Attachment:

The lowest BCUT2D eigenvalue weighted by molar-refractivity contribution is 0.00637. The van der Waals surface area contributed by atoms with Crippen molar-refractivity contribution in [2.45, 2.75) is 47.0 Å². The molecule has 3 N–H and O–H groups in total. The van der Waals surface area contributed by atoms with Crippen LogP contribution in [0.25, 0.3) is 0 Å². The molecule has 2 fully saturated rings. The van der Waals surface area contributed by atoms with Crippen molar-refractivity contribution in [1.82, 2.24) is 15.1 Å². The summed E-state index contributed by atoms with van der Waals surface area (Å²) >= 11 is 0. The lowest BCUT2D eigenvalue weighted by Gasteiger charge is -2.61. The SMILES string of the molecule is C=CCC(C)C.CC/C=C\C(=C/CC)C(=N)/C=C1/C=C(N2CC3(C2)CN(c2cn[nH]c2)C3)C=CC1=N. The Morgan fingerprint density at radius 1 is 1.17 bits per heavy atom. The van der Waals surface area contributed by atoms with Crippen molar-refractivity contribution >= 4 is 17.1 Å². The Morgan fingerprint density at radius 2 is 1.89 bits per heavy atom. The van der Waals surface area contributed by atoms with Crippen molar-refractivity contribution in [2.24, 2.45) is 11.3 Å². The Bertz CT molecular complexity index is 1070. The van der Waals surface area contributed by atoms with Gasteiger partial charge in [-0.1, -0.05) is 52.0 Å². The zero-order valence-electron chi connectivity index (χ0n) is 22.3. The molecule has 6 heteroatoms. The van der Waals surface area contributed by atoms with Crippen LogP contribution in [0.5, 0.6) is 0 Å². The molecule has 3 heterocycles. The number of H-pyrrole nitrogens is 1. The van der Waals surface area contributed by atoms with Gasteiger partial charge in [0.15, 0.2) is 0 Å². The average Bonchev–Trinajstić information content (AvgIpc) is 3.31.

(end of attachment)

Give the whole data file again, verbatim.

The lowest BCUT2D eigenvalue weighted by molar-refractivity contribution is 0.00637. The van der Waals surface area contributed by atoms with Crippen molar-refractivity contribution in [2.45, 2.75) is 47.0 Å². The molecule has 3 N–H and O–H groups in total. The van der Waals surface area contributed by atoms with Crippen LogP contribution in [0.25, 0.3) is 0 Å². The molecule has 2 fully saturated rings. The van der Waals surface area contributed by atoms with Crippen molar-refractivity contribution in [1.82, 2.24) is 15.1 Å². The summed E-state index contributed by atoms with van der Waals surface area (Å²) >= 11 is 0. The lowest BCUT2D eigenvalue weighted by Gasteiger charge is -2.61. The SMILES string of the molecule is C=CCC(C)C.CC/C=C\C(=C/CC)C(=N)/C=C1/C=C(N2CC3(C2)CN(c2cn[nH]c2)C3)C=CC1=N. The Morgan fingerprint density at radius 1 is 1.17 bits per heavy atom. The van der Waals surface area contributed by atoms with Crippen molar-refractivity contribution >= 4 is 17.1 Å². The Morgan fingerprint density at radius 2 is 1.89 bits per heavy atom. The van der Waals surface area contributed by atoms with Crippen molar-refractivity contribution in [2.24, 2.45) is 11.3 Å². The Bertz CT molecular complexity index is 1070. The van der Waals surface area contributed by atoms with Gasteiger partial charge in [-0.1, -0.05) is 52.0 Å². The zero-order valence-electron chi connectivity index (χ0n) is 22.3. The molecule has 6 heteroatoms. The van der Waals surface area contributed by atoms with Crippen LogP contribution in [0.5, 0.6) is 0 Å². The molecule has 3 heterocycles. The number of H-pyrrole nitrogens is 1. The van der Waals surface area contributed by atoms with Gasteiger partial charge in [0.15, 0.2) is 0 Å². The average Bonchev–Trinajstić information content (AvgIpc) is 3.31.